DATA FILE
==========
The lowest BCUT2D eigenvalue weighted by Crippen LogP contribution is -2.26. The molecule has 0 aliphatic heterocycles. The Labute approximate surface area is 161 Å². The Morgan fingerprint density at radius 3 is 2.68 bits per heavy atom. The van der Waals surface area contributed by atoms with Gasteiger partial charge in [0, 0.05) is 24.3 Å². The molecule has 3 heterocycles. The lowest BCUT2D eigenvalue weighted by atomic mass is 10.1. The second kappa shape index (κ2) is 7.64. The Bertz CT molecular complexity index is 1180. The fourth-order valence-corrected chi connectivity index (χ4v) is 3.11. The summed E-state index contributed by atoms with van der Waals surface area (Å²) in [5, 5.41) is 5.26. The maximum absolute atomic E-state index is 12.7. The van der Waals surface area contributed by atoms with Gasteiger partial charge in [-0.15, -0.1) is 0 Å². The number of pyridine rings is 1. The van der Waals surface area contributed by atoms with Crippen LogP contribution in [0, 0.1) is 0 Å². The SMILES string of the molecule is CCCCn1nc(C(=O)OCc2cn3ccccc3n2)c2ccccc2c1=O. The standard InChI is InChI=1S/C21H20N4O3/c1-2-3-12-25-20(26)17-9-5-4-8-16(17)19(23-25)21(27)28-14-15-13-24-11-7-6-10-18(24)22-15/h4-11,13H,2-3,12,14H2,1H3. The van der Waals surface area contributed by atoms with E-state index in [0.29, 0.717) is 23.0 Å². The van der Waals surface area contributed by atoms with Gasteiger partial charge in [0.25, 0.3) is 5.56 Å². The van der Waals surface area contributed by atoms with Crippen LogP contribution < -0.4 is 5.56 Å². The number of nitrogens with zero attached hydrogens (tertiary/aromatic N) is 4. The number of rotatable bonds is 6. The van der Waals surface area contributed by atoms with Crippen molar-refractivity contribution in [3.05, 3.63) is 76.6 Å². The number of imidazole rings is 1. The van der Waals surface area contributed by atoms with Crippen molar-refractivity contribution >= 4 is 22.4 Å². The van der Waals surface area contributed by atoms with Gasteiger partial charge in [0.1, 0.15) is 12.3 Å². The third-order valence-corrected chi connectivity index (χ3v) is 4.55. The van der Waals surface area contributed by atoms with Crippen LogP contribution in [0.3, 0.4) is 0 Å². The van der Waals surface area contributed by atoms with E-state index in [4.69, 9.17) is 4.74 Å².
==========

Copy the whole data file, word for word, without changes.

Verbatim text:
The lowest BCUT2D eigenvalue weighted by Crippen LogP contribution is -2.26. The molecule has 0 aliphatic heterocycles. The Labute approximate surface area is 161 Å². The Morgan fingerprint density at radius 3 is 2.68 bits per heavy atom. The van der Waals surface area contributed by atoms with Gasteiger partial charge in [0, 0.05) is 24.3 Å². The molecule has 3 heterocycles. The lowest BCUT2D eigenvalue weighted by atomic mass is 10.1. The second kappa shape index (κ2) is 7.64. The Bertz CT molecular complexity index is 1180. The fourth-order valence-corrected chi connectivity index (χ4v) is 3.11. The summed E-state index contributed by atoms with van der Waals surface area (Å²) in [5, 5.41) is 5.26. The maximum absolute atomic E-state index is 12.7. The van der Waals surface area contributed by atoms with Gasteiger partial charge in [-0.15, -0.1) is 0 Å². The number of pyridine rings is 1. The van der Waals surface area contributed by atoms with Crippen LogP contribution in [0, 0.1) is 0 Å². The SMILES string of the molecule is CCCCn1nc(C(=O)OCc2cn3ccccc3n2)c2ccccc2c1=O. The standard InChI is InChI=1S/C21H20N4O3/c1-2-3-12-25-20(26)17-9-5-4-8-16(17)19(23-25)21(27)28-14-15-13-24-11-7-6-10-18(24)22-15/h4-11,13H,2-3,12,14H2,1H3. The van der Waals surface area contributed by atoms with E-state index in [0.29, 0.717) is 23.0 Å². The van der Waals surface area contributed by atoms with Gasteiger partial charge in [0.25, 0.3) is 5.56 Å². The van der Waals surface area contributed by atoms with Crippen LogP contribution < -0.4 is 5.56 Å². The number of nitrogens with zero attached hydrogens (tertiary/aromatic N) is 4. The number of rotatable bonds is 6. The van der Waals surface area contributed by atoms with Crippen molar-refractivity contribution in [3.05, 3.63) is 76.6 Å². The number of imidazole rings is 1. The van der Waals surface area contributed by atoms with Crippen molar-refractivity contribution >= 4 is 22.4 Å². The van der Waals surface area contributed by atoms with Gasteiger partial charge in [0.1, 0.15) is 12.3 Å². The third-order valence-corrected chi connectivity index (χ3v) is 4.55. The van der Waals surface area contributed by atoms with Crippen LogP contribution in [0.3, 0.4) is 0 Å². The van der Waals surface area contributed by atoms with E-state index in [4.69, 9.17) is 4.74 Å².